Confounding factors must be identified prior to the start of the study. Individual cases can be matched to controls where is it thought that other factors, aside from those risk factors of interest, might contribute to the development of disease and confound the causal association under investigation. Cases and controls are commonly matched by age and sex. The factor upon which cases and controls are matched cannot be studied as a risk factor. An alternative method of overcoming confounding is to collect relevant information on the confounding factor during the course of the study and adjust for this at the analysis stage.
Analysis of Data
The table used to analyse the data, Table 1, looks much like that used in a cohort study design (see Pub 4), however, the case-control study is retrospective so that instead of measuring relative risk of disease based on exposure, we measure the odds of exposure based on disease.
The odds ratio is made up of two components,
the odds of exposure for cases; the number of cases exposed/ the number of cases unexposed given by Odds/cases = a/b
the odds of exposure for cases; the number of cases exposed/ the number of cases unexposed given by Odds/controls = c/d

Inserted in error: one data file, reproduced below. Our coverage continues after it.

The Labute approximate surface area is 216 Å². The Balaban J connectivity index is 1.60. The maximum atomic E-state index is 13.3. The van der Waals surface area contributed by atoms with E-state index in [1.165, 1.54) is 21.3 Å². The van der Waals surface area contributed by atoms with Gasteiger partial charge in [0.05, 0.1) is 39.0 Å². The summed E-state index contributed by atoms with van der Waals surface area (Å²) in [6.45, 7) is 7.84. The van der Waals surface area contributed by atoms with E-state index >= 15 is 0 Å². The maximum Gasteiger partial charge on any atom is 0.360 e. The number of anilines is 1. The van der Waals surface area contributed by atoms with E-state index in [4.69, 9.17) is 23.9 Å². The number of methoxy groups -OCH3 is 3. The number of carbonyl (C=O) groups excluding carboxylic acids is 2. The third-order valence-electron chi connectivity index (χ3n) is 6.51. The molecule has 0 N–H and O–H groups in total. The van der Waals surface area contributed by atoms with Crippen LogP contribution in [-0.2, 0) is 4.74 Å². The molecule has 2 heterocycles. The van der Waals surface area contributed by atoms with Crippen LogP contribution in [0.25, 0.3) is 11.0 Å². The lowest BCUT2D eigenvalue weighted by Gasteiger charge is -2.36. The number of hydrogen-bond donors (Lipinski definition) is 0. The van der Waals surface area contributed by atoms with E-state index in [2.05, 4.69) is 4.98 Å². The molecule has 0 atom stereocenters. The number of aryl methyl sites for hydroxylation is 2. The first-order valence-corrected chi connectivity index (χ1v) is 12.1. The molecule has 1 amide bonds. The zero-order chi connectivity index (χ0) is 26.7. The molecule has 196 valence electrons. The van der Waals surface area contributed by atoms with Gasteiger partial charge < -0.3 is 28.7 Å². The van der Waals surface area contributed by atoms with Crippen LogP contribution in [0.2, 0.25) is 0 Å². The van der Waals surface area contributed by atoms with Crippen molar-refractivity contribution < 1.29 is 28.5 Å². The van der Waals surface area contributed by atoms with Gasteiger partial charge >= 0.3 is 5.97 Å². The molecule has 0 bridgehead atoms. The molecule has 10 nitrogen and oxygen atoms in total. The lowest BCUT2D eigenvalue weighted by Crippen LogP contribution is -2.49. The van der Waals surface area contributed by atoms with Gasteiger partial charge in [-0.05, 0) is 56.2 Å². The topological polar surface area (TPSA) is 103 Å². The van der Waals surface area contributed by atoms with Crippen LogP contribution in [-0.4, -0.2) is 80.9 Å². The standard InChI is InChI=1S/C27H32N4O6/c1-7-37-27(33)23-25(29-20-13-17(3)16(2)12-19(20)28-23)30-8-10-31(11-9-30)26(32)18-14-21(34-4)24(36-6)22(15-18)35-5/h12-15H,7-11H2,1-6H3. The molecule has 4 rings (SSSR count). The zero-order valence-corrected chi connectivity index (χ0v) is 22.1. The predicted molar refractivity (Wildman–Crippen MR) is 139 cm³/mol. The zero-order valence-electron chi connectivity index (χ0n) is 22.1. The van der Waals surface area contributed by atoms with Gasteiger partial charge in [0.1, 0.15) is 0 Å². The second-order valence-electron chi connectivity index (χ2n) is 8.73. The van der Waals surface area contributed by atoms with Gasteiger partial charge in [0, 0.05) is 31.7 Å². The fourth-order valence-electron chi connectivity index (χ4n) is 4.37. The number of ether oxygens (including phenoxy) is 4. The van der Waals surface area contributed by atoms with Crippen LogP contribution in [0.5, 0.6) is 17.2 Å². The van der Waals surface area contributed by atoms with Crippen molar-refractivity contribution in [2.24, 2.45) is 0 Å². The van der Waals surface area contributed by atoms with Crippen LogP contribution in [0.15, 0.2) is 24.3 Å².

The estimated Odds Ratio is then Odds = ad/bc
The Odds Ratio is interpreted as
OR<1 : Odds of exposure for cases are less than those for control. Exposure appears to reduce risk of disease.
OR=1 : Odds of exposure for cases are the same as those for control. Exposure does not appear to be a risk factor.
OR>1 : Odds of exposure for cases are more than those for control. Exposure appears to increase risk of disease.
A 95% confidence interval gives an indication of the confidence we have in the estimated Odds Ratio, eg. if the entire 95% confidence interval is above 1, it is concluded that exposure significantly increases the risk of disease at the 95% level.
Advantages of case-control studies
Case-control studies are quick and cheap and are particularly suited to the study of rare diseases as the diseased are selected at the outset of the study.
Disadvantages of case-control studies
The disadvantages of case-control studies include
difficulties in overcoming potential bias and confounding
the successful selection of both cases and controls who are representative of their respective populations is often difficult.
an inability to infer causality and no information on the chronology of disease and exposure.
Inefficient in studying risk factors which are rare
Studies are often not population based, therefore it is impossible to calculate incidence of disease.
Breslow NE, Day NE . Statistical methods in cancer research. Volume I- the analysis of case-control studies. IARC, Lyon: IARC, 1980.
Schlesselman JJ . Case control studies. Design, conduct, analysis. Oxford: University Press, 1982.
Schultz KF . Case- control studies: research in reverse. Lancet, 2002; 359: 431–434.
Squires BP and Elmslie TJ . Reports of case-control studies: what editors want from authors and peer reviewers. CMAJ, 1990; 143: 17–18.
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Cite this article
Levin, K. Study design V. Case–control studies. Evid Based Dent 7, 83–84 (2006). https://doi.org/10.1038/sj.ebd.6400436